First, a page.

At work and in life, we all have to face difficult conversations. For managers, having tough talks with employees can have a big impact on their engagement, development, and the relationships you have with each member of your team. That can feel intimidating, but these tips for having difficult conversations with employees will help you make tough discussions truly productive. That way, you and your employee both walk away with a little more understanding, and a much clearer sense of what comes next.
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10 Tips for having difficult conversations
Tips for having difficult conversations with employees
A difficult conversation could be about anything from employee personal issues, to performance troubles, or peer conflict resolution. You might even have to address difficult employee behavior directly. Whatever difficult topic you need to discuss, these tips will help you have a more productive conversation.
1. Schedule an appropriate time
When having a challenging conversation, be sure to schedule a time to meet in person or over video chat. If you're communicating delicate information, all the nonverbal cues and body language that help deliver your message may be lost when typing through Slack or email.
Schedule a one-on-one meeting with your employee. Set a few talking points in the agenda so you both know what to expect, and ask your team member to add some talking points or questions, too. Of course you want to arrive prepared, and your team members should have the chance to do the same.
2. Plan your conversation
In a tough conversation, you don't want to appear to be communicating on the fly. It's important to be intentional with what you say, and have your key points prepared. One great way to plan your discussion is to use a difficult conversation framework. You don't need to have an entire speech planned, but take the time to write down what you'd like to get across.
Make sure to give yourself 5-10 minutes to prepare the broad strokes of what you’d like to say. Practice saying the difficult points out loud before you meet with your employee. A little bit of thinking ahead will go a long way when it comes to delivering these challenging messages!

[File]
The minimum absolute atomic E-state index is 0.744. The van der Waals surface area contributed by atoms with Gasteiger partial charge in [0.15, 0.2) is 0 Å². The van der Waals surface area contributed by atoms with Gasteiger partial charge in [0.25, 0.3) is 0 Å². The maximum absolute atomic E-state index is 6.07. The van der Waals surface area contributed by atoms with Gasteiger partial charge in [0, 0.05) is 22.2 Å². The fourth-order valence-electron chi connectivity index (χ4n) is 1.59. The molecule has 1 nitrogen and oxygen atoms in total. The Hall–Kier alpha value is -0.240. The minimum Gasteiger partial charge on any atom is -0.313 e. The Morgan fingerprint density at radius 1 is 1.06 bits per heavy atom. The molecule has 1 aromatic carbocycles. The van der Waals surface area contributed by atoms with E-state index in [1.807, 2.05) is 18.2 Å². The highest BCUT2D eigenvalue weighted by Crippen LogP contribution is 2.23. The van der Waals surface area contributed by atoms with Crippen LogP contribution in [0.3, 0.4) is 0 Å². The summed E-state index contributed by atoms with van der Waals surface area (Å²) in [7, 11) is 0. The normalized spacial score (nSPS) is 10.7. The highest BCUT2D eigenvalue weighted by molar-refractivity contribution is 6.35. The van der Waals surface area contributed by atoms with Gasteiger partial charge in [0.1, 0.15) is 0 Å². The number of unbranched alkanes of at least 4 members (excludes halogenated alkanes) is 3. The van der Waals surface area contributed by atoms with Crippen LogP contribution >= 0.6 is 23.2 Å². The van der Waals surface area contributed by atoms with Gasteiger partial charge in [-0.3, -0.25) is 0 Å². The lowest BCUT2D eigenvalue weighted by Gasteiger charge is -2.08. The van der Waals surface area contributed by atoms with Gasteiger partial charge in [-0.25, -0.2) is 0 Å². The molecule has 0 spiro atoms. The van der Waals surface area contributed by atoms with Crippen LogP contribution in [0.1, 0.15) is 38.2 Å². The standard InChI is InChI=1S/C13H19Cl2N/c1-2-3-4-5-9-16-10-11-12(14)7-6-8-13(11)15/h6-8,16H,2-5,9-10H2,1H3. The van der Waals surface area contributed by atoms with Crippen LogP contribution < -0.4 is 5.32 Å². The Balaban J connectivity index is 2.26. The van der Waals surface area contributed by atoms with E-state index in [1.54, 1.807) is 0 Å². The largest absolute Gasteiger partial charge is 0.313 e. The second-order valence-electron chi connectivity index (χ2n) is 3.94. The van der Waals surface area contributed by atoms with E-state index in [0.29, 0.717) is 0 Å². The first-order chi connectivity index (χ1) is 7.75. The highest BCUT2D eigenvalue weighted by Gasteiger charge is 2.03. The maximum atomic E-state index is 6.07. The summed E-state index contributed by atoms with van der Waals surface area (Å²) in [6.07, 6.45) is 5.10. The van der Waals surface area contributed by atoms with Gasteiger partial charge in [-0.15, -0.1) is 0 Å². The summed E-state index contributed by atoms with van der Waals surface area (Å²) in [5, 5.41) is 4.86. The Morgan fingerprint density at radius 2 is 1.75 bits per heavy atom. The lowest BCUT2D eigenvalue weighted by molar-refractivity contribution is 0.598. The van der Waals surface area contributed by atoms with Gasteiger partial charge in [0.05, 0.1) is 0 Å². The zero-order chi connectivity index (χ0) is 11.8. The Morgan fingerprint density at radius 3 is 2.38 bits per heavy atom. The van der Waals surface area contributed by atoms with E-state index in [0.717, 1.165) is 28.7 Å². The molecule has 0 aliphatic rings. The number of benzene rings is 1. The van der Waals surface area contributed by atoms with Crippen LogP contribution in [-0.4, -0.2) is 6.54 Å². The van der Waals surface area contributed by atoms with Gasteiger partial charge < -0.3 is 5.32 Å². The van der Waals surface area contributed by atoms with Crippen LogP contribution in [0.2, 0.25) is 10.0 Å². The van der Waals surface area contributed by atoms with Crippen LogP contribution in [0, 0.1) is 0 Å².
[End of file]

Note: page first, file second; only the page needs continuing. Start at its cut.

3. Stick to the facts
When thinking through your talking points, it's always important to stick to the facts. Point out observable behaviors, and explain the outcome or result of what you’re sharing. The most important thing is to leave emotion and personal attacks out of the conversation. Laying out the facts ahead of time — and weeding out anything subjective or unproductive — helps you manage your emotions during the discussion.
Evaluate your talking points:
- Is it an opinion or perception?
- Can you give a specific example?
- What's the tangible outcome?
- How does this contribute to the discussion?
4. Flex your empathy
As a manager, practicing empathy is one of the greatest ways to connect with your team. Especially when you're having a hard conversation, don’t let professionalism overpower your humanity. As you prepare and deliver a difficult message, make sure to put yourself in your employee’s shoes. Take a moment to imagine that you are on the other side of the situation.
Having empathy for yourself is equally important, so don’t ignore how you feel. It’s only natural for emotions to arise when there’s tension or something important is at stake. Remind yourself that challenging conversations, are challenging. Give yourself a few mindful breaths before the conversation, and go for a walk or decompress once the conversation is done.
5. Be honest, and be open
To make space for your employee to be honest and open with you, you need to be honest and open with them. Respecting someone enough to be upfront with them shows that you care, so be direct with what you have to say, but always be compassionate. You might even start the conversation by telling them your positive intent.